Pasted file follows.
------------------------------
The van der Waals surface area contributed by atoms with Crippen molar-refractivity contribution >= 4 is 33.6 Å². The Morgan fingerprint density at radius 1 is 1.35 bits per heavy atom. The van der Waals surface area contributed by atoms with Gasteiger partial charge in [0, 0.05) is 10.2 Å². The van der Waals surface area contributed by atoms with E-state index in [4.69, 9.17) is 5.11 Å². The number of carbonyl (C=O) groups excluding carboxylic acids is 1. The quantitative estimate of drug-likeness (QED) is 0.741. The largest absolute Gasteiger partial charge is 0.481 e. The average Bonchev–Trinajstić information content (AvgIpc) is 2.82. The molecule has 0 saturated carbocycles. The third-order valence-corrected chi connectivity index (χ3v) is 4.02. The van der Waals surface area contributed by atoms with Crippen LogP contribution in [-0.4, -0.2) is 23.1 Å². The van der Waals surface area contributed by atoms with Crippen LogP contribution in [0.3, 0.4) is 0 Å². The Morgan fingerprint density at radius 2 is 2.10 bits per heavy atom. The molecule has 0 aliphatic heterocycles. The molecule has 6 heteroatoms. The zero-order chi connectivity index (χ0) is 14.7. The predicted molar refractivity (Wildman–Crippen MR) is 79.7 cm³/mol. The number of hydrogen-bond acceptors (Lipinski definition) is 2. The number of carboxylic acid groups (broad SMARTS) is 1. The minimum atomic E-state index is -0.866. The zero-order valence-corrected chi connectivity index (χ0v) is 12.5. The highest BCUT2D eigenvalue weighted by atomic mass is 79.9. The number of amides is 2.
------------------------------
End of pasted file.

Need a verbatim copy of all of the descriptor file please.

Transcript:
The van der Waals surface area contributed by atoms with Crippen molar-refractivity contribution >= 4 is 33.6 Å². The Morgan fingerprint density at radius 1 is 1.35 bits per heavy atom. The van der Waals surface area contributed by atoms with Gasteiger partial charge in [0, 0.05) is 10.2 Å². The van der Waals surface area contributed by atoms with E-state index in [4.69, 9.17) is 5.11 Å². The number of carbonyl (C=O) groups excluding carboxylic acids is 1. The quantitative estimate of drug-likeness (QED) is 0.741. The largest absolute Gasteiger partial charge is 0.481 e. The average Bonchev–Trinajstić information content (AvgIpc) is 2.82. The molecule has 0 saturated carbocycles. The third-order valence-corrected chi connectivity index (χ3v) is 4.02. The van der Waals surface area contributed by atoms with Crippen LogP contribution in [-0.4, -0.2) is 23.1 Å². The van der Waals surface area contributed by atoms with Crippen LogP contribution in [0.3, 0.4) is 0 Å². The Morgan fingerprint density at radius 2 is 2.10 bits per heavy atom. The molecule has 0 aliphatic heterocycles. The molecule has 6 heteroatoms. The zero-order chi connectivity index (χ0) is 14.7. The predicted molar refractivity (Wildman–Crippen MR) is 79.7 cm³/mol. The number of hydrogen-bond acceptors (Lipinski definition) is 2. The number of carboxylic acid groups (broad SMARTS) is 1. The minimum atomic E-state index is -0.866. The zero-order valence-corrected chi connectivity index (χ0v) is 12.5. The highest BCUT2D eigenvalue weighted by atomic mass is 79.9. The number of amides is 2.